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My War as an Air Gunner by Fred Stead

by Yorkshire Air Museum

Contributed by 
Yorkshire Air Museum
People in story: 
Fred Stead
Background to story: 
Royal Air Force
Article ID: 
A2770265
Contributed on: 
22 June 2004

This story was submitted to the People’s War website by Justine Warwick on behalf of Fred Stead and has been added to the site with his permission. The author fully understands the terms and conditions of the site.

I served as an Air Gunner throughout the war. I have been the National Chairman for the Air Gunners association - a worldwide association — which only disbanded last year.
My story takes place in 1944 when I was flying with a special duty squadron supplying resistance groups all over Europe with arms and food especially just before D-Day. All the supplies were dropped by parachute and the drops took place at night. We used the moonlight to see the ground. My squadron was 138 — well known as a secret squadron. We used to fly low level single aircraft and had to find a dropping zone — such as a field or the banks of a river. There was very close contact between the resistance groups and the special ops group in London who organised it all. I flew about 22 missions over occupied Europe and my last venture was on the 31st May 1944. We took off in the evening to go to Belgium. We were attacked as we were crossing the Dutch coast by a night fighter. We were on fire and we had to bail out. Unfortunately the navigator and bomb air man bailed out and just as I was about to jump, I got a nudge by the pilot who was really anxious as he hadn’t got his parachute. I knew where it was and went and fetched it and put it on his harness. At that time the fighter attacked again and the aircraft was burning so he gave me the signal to bail out. And just as I did, I saw the beach below. The breeze was blowing off-shore and I was blowing out to sea. Not much I could do about it. I knew I was going to come down in the sea and I had to look around to see which would be the best way out for me. I spotted a piece of land over to my left and thought it would be my best bet — it didn’t seem far away. I inflated my “May West” (life jacket) and set off in the direction I thought this piece of land was — but I could no longer see it now I was in the sea. I kept swimming and swimming by which time the aircraft had crashed near the beach — so I knew to swim in opposite direction. I was beginning to wonder if I was going in right direction but I did eventually get to piece of land. Then I had to decide what to do next. I had landed on the Dykes so I decided to head inland and look for somewhere to dry out. I found a hut which seemed to have no in so I just kept walking. I saw a building which appeared to be just under flood water and headed for that. Just I was walking by an outhouse I was taken prisoner by Armenian soldiers who were fighting with the Germans. I got transported to various prisons on the way to Germany by very heavily guarded trains — but they did reserved carriages for us. I met up with my navigator and bomb airman who had also been captured, however, I learned latter the rest of the crew had died. I ended up at Stalag Luft 7 Air Force camp for allied air crew - a new camp. We stayed there until after Christmas 1945 and during that time I worked in the camp hospital. We had to provide our own medical support, and there were 1500 people in the camp. After Christmas 1945, with the Russians advancing, the Germans decided they would head west and started to move us during the winter of 1945. Most blokes just had what they stood up in and we were billeted in all sorts of weird places like abandoned schools and farm yards. We had to walk and rations were virtually nil on the march — a bit of black bread and jam jar of coffee maybe but that was it for the day. And most of the walking was done at night when the temperatures were well below zero. We ended up in another camp south of Berlin and stayed there. The Russians released us and the Germans disappeared as fast as they could. Unfortunately the Russians decided we couldn’t go home as they were negotiating with the allies over Berlin and kept us for another month. Eventually the Americans managed to negotiate to let us come home and provided transport to the river Elb where they were encamped. We saw White bread for the first time in years! The Americans flew us to Brussels and then RAF flew us back to England. During my stay in prison camp I kept a diary which I still have to this very day.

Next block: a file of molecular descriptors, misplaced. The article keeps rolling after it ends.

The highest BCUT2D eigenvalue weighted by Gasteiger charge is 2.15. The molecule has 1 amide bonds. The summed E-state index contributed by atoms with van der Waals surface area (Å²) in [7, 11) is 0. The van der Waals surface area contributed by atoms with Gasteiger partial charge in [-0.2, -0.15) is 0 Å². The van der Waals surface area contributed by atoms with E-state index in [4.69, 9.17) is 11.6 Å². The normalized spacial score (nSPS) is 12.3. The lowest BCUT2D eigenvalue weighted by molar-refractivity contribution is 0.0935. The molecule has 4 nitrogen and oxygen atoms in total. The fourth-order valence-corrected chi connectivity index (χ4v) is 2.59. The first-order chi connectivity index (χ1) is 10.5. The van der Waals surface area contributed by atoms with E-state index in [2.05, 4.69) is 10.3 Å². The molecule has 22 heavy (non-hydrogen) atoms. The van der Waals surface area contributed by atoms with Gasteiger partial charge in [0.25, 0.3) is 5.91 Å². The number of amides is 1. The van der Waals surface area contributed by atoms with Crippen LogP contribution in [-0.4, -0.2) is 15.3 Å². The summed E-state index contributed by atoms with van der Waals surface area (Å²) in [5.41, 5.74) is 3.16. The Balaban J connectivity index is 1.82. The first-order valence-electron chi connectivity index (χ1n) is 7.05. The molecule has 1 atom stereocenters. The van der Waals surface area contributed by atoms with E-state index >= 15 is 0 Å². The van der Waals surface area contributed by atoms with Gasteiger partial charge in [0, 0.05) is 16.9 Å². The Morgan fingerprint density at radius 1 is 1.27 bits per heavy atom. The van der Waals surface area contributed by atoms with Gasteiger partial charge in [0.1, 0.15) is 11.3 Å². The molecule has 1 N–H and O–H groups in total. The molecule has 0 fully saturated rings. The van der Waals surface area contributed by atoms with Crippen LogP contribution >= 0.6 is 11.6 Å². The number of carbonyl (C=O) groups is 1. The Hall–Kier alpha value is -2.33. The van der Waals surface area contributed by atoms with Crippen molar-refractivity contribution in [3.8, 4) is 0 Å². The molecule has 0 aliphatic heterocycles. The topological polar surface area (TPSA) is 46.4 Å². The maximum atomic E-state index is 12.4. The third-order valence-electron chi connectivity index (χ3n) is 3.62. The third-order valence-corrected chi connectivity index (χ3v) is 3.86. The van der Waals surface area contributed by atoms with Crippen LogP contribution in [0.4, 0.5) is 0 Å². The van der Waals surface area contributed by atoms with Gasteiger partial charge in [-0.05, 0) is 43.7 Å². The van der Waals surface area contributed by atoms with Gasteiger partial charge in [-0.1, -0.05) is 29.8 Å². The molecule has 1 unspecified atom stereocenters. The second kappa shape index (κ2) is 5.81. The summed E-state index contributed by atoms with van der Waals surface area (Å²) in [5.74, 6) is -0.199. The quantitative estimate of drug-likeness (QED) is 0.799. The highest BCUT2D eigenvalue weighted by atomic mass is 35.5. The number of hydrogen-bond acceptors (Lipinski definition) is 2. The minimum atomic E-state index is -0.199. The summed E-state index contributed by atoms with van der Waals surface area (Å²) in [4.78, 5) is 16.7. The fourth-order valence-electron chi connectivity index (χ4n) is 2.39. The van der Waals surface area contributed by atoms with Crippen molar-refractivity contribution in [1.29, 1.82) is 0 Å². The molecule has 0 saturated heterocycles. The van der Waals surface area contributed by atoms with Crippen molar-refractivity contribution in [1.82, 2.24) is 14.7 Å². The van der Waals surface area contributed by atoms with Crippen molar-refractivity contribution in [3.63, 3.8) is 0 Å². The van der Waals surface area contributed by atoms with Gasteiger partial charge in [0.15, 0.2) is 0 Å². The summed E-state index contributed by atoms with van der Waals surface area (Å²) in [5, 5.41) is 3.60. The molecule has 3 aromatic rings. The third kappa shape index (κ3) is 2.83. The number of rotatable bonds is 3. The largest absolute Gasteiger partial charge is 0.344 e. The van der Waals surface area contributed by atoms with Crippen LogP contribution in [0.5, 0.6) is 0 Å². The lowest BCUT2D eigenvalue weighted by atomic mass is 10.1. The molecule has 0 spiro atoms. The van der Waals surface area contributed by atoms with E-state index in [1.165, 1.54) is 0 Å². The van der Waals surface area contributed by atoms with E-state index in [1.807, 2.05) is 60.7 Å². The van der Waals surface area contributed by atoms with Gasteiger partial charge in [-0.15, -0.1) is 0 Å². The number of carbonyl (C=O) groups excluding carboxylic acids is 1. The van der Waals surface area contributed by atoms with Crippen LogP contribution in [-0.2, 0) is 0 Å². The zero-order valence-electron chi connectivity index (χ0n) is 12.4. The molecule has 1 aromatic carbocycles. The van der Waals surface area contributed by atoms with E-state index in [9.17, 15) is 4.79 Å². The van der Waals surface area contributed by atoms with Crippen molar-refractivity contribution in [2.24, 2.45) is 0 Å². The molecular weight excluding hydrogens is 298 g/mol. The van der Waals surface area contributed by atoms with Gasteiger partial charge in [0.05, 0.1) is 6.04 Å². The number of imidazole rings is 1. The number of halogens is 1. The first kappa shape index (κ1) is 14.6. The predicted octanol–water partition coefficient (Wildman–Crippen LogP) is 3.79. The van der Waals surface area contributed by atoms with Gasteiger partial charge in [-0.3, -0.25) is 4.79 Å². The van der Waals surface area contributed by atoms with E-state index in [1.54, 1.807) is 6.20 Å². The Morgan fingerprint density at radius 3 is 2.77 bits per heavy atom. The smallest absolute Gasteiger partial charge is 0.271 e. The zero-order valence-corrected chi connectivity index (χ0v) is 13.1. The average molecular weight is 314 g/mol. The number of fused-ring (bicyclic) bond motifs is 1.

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These messages were added to this story by site members between June 2003 and January 2006. It is no longer possible to leave messages here. Find out more about the site contributors.

Message 1 - 138 squadron

Posted on: 19 April 2005 by Albert Edward Heap

I am currently researching my Uncle's war history and wondered if you knew him at Tempsford. Albert Edward Heap was his name, and he was a Flight Engineer. He was there from April 1944 until February 1945. I have only been able to extract minimal information about his war history from Innsworth, and it is rather like pulling teeth. I need to find someone who knew him, or flew with him, or can direct me to another source to find out details about who he flew with and on what missions. I have a photograph of him standing next to aircraft number LJ999 which I understand was a Stirling and crashed in Belgium in 1945 with all crew surviving and being held POW until the end of the war. Any assistance would be gratefully received.

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